Because the judgment does not appear to satisfy the prevailing state law requirements for a declaration of invalidity or a dissolution of marriage, the Agency is not bound by the judgment. In the absence of any other pertinent evidence that would provide a basis for reopening, the Agency should continue to honor its March 2005 determination establishing the marriage and awarding Norma spousal benefits.
As discussed above, we conclude that the judgment should not change the status of the parties marital relationship for purposes of entitlement to Agency benefits.
Donna L. C~
Regional Chief Counsel, Region V
Assistant Regional Counsel
C. PR 85-001 Effect of Judgment for Declaration of Invalidity of Marriage - Illinois Ann V. B~
DATE: January 8, 1985
ANNULMENT OF MARRIAGE
Where the claimant's second husband was unable to consummate the marriage due to inability to have sexual intercourse a judgment of invalidity of the marriage is retroactive to the date of the marriage in question and creates the same legal result as that which would have existed had the marriage never taken place. (V. B~, Ann, ~ --RAIV (W~), to ARC, 01/08/85
You have requested a legal opinion as to the effect of a judgment for declaration of invalidity of marriage upon Ann V. B~ 's entitlement to disabled widow's benefits. We conclude the judgment voided her marriage to Charles R~ and reentitles her to disabled widow's benefits.
Ann V. B~ was married to Lawrence V.B~ for 32 years until his death in April, 1974. V~ B~ received disabled widow's benefits until her remarriage on October 19, 1982 to Charles R~ . V.B~ lived with R~ until November 20, 1983. V~B~ sought to declare the marriage invalid because Charles R~ was incapable of consummating the marriage by sexual intercourse. On February 29, 1984, the court granted a "Judgment for Declaration of Invalidity of Marriage" finding that R~ "still lacks the physical capacity to consummate the marriage by sexual intercourse and this incapacity is incurable." The court found that Ann V. B~ did not know of the incapacity at the time of marriage and declared the marriage invalid as of October 19, 1982, the date of the marriage.
Applicable Law and Analysis
The Illinois Marriage and Dissolution of Marriage Act of 1977, Ill. Rev. Star. ch. 40 sec. 101 et seq. established the first statutory proceeding in Illinois for declarations of invalidity of marriage and replaced the prior common law action for annulment. Ill. Rev. Star. Ch. 40 sec. 301. Marshall J. A~ and Albert E. J~ Jr., Historical and Practice Notes to Ill. Rev. Stat. ch. 40 sec. 301. Thus, there are no longer annulment proceedings in the state of Illinois. The proceedings for declaration of invalidity, however, serve essentially the same function and should be treated in same manner as an annulment for Social Security purposes.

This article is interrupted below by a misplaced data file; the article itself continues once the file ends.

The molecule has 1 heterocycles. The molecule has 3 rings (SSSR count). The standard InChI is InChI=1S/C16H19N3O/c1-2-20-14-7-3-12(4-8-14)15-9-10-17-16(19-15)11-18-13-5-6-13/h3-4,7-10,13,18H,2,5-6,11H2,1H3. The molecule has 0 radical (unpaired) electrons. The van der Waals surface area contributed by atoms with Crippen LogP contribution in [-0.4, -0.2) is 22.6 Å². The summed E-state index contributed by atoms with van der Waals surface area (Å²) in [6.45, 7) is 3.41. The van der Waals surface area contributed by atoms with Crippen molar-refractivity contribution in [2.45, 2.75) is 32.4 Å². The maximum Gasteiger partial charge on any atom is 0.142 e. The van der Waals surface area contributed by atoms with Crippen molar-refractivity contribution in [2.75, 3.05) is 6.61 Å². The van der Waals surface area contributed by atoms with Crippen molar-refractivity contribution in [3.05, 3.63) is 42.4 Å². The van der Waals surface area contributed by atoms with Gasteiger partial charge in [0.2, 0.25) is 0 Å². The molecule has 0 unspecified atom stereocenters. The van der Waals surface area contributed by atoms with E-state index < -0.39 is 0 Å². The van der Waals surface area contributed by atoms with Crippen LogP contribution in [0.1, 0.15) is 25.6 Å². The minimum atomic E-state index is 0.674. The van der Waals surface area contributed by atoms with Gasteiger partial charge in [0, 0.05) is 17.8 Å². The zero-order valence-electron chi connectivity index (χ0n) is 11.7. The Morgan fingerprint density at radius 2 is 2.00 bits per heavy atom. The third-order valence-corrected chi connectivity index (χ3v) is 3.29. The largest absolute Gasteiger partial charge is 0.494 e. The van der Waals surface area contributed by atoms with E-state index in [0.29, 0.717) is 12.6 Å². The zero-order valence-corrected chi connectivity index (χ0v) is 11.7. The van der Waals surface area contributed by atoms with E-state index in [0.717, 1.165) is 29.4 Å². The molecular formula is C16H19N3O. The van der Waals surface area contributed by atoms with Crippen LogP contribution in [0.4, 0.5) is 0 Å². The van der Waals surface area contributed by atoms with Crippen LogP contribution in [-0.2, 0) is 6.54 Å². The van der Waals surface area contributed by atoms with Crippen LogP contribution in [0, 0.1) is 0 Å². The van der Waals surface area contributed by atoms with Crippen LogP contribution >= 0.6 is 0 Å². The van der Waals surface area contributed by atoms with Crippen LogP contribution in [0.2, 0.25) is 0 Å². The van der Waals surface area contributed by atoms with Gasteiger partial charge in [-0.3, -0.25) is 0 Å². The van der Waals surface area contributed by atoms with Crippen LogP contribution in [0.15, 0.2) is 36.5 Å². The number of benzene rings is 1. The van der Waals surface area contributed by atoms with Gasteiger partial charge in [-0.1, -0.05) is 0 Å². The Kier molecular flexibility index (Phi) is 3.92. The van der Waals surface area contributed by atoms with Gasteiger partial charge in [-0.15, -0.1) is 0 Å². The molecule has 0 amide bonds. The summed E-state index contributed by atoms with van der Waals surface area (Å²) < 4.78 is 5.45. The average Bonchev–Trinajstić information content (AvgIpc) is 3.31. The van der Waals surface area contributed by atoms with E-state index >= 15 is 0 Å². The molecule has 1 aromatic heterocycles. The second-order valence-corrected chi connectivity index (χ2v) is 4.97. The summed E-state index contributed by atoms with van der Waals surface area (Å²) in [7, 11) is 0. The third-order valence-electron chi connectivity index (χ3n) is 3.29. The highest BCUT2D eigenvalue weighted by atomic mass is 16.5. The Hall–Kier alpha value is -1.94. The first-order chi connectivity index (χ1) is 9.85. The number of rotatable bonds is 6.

The 1977 Act, Ill. Rev. Stat. ch. 40 sec. 301 states in relevant part that a marriage can be declared invalid if: (2) a party lacks the physical capacity to consummate the marriage by sexual intercourse and at the time the marriage was solemnized the other party did not know of the incapacity. The declaration of invalidity may be sought by either party, "no later than one year after the petitioner obtained knowledge of the described condition," 1/ Ill. Rev. Stat. ch. 40 sec. 302(a)(2). The judgment may be made retroactive or non-retroactive. Ill. Rev. Stat. ch. 40 Sec. 304. This subsection altered prior Illinois Law because impotency alone was previously not sufficient grounds for annulment. Linneman v. Linneman, 111. App.2d 48, 116 N.E.2d 182 (1st Dist. 1953).
Under prior Illinois Law, a decree of annulment judicially declared void or voidable marriages void ab initio. Long v. Long, 15 Ill. App.2d 276, 145 N.E.2d 509 (1957). A void marriage is a nullity from the beginning under state law and cannot be made valid by any action of the parties (e.g. bigamy). A voidable marriage is legally valid unless one of parties seeks to judicially declare it invalid for one of the reasons specified in the state's statute. Under the 1977 Act, a judgment of invalidity retroactive to the date of marriage, renders both void and voidable marriages void. However, the court may grant non-retroactive judgments which are more in the nature of a divorce decree and do not have the same legal effect. Ill. Rev. Stat. ch. 40 See 304.
The Social Security Administration's POMS describe the effects of a void or voidable marriage on a claimant's entitlement to benefits. A void marriage "does not preclude initial entitlement to benefits of claimants who must no